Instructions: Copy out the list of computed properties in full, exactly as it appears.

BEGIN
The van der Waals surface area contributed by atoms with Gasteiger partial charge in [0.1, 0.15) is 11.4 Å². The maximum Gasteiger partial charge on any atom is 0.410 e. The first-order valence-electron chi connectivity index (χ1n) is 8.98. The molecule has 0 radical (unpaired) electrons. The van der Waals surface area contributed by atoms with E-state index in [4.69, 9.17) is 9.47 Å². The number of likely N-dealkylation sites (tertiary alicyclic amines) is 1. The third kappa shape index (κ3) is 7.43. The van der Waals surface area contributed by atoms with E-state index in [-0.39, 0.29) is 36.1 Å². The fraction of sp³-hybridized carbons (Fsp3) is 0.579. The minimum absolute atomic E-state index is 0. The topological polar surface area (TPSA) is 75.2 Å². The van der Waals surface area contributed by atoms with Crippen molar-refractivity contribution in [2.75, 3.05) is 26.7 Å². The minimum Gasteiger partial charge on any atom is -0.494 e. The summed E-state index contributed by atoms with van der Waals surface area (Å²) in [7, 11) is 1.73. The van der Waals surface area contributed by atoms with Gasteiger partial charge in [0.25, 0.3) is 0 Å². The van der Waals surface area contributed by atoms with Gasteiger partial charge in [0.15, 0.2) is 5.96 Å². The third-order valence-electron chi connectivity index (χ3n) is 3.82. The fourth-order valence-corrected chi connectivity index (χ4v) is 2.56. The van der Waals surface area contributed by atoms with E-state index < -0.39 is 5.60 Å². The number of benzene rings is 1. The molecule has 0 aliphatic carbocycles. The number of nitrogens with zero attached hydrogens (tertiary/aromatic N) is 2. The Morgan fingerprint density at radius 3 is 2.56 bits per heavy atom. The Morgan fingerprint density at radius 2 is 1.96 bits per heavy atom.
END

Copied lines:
The van der Waals surface area contributed by atoms with Gasteiger partial charge in [0.1, 0.15) is 11.4 Å². The maximum Gasteiger partial charge on any atom is 0.410 e. The first-order valence-electron chi connectivity index (χ1n) is 8.98. The molecule has 0 radical (unpaired) electrons. The van der Waals surface area contributed by atoms with E-state index in [4.69, 9.17) is 9.47 Å². The number of likely N-dealkylation sites (tertiary alicyclic amines) is 1. The third kappa shape index (κ3) is 7.43. The van der Waals surface area contributed by atoms with E-state index in [-0.39, 0.29) is 36.1 Å². The fraction of sp³-hybridized carbons (Fsp3) is 0.579. The minimum absolute atomic E-state index is 0. The topological polar surface area (TPSA) is 75.2 Å². The van der Waals surface area contributed by atoms with Crippen molar-refractivity contribution in [2.75, 3.05) is 26.7 Å². The minimum Gasteiger partial charge on any atom is -0.494 e. The summed E-state index contributed by atoms with van der Waals surface area (Å²) in [7, 11) is 1.73. The van der Waals surface area contributed by atoms with Gasteiger partial charge in [0.25, 0.3) is 0 Å². The van der Waals surface area contributed by atoms with Gasteiger partial charge in [0.15, 0.2) is 5.96 Å². The third-order valence-electron chi connectivity index (χ3n) is 3.82. The fourth-order valence-corrected chi connectivity index (χ4v) is 2.56. The van der Waals surface area contributed by atoms with E-state index < -0.39 is 5.60 Å². The number of benzene rings is 1. The molecule has 0 aliphatic carbocycles. The number of nitrogens with zero attached hydrogens (tertiary/aromatic N) is 2. The Morgan fingerprint density at radius 3 is 2.56 bits per heavy atom. The Morgan fingerprint density at radius 2 is 1.96 bits per heavy atom.